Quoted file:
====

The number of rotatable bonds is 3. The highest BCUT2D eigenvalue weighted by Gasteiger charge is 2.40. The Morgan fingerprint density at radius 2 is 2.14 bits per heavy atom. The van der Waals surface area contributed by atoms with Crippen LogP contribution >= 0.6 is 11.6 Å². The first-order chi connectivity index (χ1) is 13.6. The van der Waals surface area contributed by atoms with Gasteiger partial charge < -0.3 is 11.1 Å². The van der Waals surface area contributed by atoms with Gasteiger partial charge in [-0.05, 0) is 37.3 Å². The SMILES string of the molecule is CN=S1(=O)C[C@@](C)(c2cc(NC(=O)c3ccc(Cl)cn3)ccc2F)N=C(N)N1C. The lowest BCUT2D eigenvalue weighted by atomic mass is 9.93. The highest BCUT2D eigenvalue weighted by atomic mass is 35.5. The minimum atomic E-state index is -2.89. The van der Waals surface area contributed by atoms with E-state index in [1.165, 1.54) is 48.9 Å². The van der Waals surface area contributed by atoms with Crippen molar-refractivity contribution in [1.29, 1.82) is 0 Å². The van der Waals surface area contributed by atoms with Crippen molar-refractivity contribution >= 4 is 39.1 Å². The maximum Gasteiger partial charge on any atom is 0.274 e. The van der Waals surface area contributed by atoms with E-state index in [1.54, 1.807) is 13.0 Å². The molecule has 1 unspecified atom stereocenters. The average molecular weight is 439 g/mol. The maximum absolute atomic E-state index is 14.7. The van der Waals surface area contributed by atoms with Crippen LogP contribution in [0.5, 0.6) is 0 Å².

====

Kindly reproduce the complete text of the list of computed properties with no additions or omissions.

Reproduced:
The number of rotatable bonds is 3. The highest BCUT2D eigenvalue weighted by Gasteiger charge is 2.40. The Morgan fingerprint density at radius 2 is 2.14 bits per heavy atom. The van der Waals surface area contributed by atoms with Crippen LogP contribution >= 0.6 is 11.6 Å². The first-order chi connectivity index (χ1) is 13.6. The van der Waals surface area contributed by atoms with Gasteiger partial charge < -0.3 is 11.1 Å². The van der Waals surface area contributed by atoms with Gasteiger partial charge in [-0.05, 0) is 37.3 Å². The SMILES string of the molecule is CN=S1(=O)C[C@@](C)(c2cc(NC(=O)c3ccc(Cl)cn3)ccc2F)N=C(N)N1C. The lowest BCUT2D eigenvalue weighted by atomic mass is 9.93. The highest BCUT2D eigenvalue weighted by atomic mass is 35.5. The minimum atomic E-state index is -2.89. The van der Waals surface area contributed by atoms with E-state index in [1.165, 1.54) is 48.9 Å². The van der Waals surface area contributed by atoms with Crippen molar-refractivity contribution in [1.29, 1.82) is 0 Å². The van der Waals surface area contributed by atoms with Crippen molar-refractivity contribution >= 4 is 39.1 Å². The maximum Gasteiger partial charge on any atom is 0.274 e. The van der Waals surface area contributed by atoms with E-state index in [1.54, 1.807) is 13.0 Å². The molecule has 1 unspecified atom stereocenters. The average molecular weight is 439 g/mol. The maximum absolute atomic E-state index is 14.7. The van der Waals surface area contributed by atoms with Crippen LogP contribution in [0.5, 0.6) is 0 Å².